House debates

Tuesday, 22 June 2021

Grievance Debate

Banking and Financial Services

6:30 pm

Photo of Pat ConaghanPat Conaghan (Cowper, National Party) Share this | | Hansard source

I'd like to speak on an issue that's not just affecting my electorate but impacting many communities across Australia—that is, the increasing number of financial institutions and banks closing their branches. Far too many of those are in remote, rural and regional centres. I understand the need for businesses to lower their operating costs where possible and to make cuts here and there, but it concerns me that these big institutions, which have been part of our social fabric, are leaving in droves and adding to the further deterioration of the social fabric in our smaller communities.

When you go to a bank and you're talking about your own personal finances, it's a private matter. It requires intimate financial knowledge of your pay, your turnover, the workings of your business, your plans for the future and, although it sounds silly, your hopes and dreams. These kinds of discussions can't be held in a makeshift bank where you've got somebody lining up behind you to buy a postage stamp and somebody behind them wanting to get a passport photo. I'm concerned about the privacy issues relating to banking transactions being undertaken in areas that are not appropriate or built for these kinds of discussions.

Fifty years ago, the banks were part of the heart and soul of our community. I recall growing up in Kempsey. I remember the bank manager's name from the Bank of New South Wales—Fred Bingemann; he was part of the community—and I'm sure that everybody who grew up in a rural or remote location would be able to do the same. The banks were in places that were, effectively, landmarks. These now heritage listed buildings were built for that very purpose and for that bank. These banks are now leaving, and there's nothing to replace them in our remote and rural towns, so you have these magnificent buildings just sitting there empty, going to rack and ruin, because somebody in the city, high up in an ivory tower, has made decisions that are in the best interests of that institution but that leave the country people behind.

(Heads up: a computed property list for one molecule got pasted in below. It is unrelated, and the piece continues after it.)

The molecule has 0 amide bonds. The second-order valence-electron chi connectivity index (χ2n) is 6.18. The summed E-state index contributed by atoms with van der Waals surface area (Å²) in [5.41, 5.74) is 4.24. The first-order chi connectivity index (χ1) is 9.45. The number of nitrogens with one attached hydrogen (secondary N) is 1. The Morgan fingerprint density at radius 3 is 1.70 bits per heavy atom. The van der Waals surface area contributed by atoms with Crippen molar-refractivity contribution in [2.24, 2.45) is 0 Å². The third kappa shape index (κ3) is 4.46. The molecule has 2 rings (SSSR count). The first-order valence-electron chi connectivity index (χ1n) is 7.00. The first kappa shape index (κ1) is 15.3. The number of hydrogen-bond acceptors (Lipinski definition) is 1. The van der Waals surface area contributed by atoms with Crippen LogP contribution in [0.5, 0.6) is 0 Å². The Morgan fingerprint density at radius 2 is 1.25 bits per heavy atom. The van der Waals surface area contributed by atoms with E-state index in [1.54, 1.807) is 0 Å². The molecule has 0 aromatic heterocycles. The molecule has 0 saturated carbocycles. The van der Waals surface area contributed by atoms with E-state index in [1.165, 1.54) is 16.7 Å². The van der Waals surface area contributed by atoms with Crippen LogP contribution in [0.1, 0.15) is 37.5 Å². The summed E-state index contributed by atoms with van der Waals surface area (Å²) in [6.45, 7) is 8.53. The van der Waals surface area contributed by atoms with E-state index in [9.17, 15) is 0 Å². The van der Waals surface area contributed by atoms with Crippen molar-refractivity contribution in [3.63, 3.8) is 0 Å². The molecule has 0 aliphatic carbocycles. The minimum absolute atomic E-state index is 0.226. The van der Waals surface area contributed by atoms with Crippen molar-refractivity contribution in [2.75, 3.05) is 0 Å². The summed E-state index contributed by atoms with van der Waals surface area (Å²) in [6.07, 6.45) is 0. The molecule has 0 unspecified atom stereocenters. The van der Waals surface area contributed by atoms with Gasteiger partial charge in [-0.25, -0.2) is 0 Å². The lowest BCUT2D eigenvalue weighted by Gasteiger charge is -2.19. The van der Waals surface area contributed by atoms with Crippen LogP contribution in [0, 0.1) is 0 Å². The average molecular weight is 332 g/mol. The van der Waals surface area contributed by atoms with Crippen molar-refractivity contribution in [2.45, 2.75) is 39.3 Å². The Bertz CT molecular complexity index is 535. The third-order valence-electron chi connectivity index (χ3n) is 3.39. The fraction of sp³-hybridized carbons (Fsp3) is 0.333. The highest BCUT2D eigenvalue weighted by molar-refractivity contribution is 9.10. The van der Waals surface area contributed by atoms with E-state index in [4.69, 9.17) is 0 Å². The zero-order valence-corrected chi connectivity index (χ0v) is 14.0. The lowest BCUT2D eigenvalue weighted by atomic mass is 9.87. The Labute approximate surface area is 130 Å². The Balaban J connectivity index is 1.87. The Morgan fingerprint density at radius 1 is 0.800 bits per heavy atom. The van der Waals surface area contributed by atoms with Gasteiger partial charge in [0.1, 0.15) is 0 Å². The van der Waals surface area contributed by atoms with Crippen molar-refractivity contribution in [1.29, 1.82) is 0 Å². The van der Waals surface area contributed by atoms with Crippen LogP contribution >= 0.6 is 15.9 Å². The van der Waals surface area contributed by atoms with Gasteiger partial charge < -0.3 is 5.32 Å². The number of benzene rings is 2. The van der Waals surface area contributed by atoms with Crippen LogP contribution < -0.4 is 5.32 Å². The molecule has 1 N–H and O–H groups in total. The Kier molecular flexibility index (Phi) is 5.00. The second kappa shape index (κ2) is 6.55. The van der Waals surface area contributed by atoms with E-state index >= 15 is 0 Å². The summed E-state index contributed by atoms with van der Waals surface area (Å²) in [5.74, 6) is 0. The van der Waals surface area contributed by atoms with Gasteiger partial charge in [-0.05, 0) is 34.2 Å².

It's a real loss to our communities. As I understand it, there are more than 1,500 communities across Australia, mainly in rural and regional areas, that have no local branch available to them. Three of the big four banks—the Commonwealth Bank, Westpac and the National Australia Bank—along with around 70 other banks have entered agreements whereby their customers can access Australia Post offices to make deposits and access cash. It's known as Bank@Post. I know that Australia Post and their employees do their absolute best to provide high-quality services. I don't wish to dismiss the operations or the value of regional Australia Post franchisees, who also contribute to the fabric of our towns—and we also see post offices closing at the moment, but that's for another grievance debate—but I think this arrangement definitely falls short of what many communities need in regard to accessing financial services. As I've previously said, you should be able to undertake your financial transactions within the confines of a bank where the staff are actually trained to understand your personal financial needs. You can't go and train somebody working in the post office to provide you that timely advice or to understand your concerns about deposits, withdrawals and investments. It's just not fit for purpose.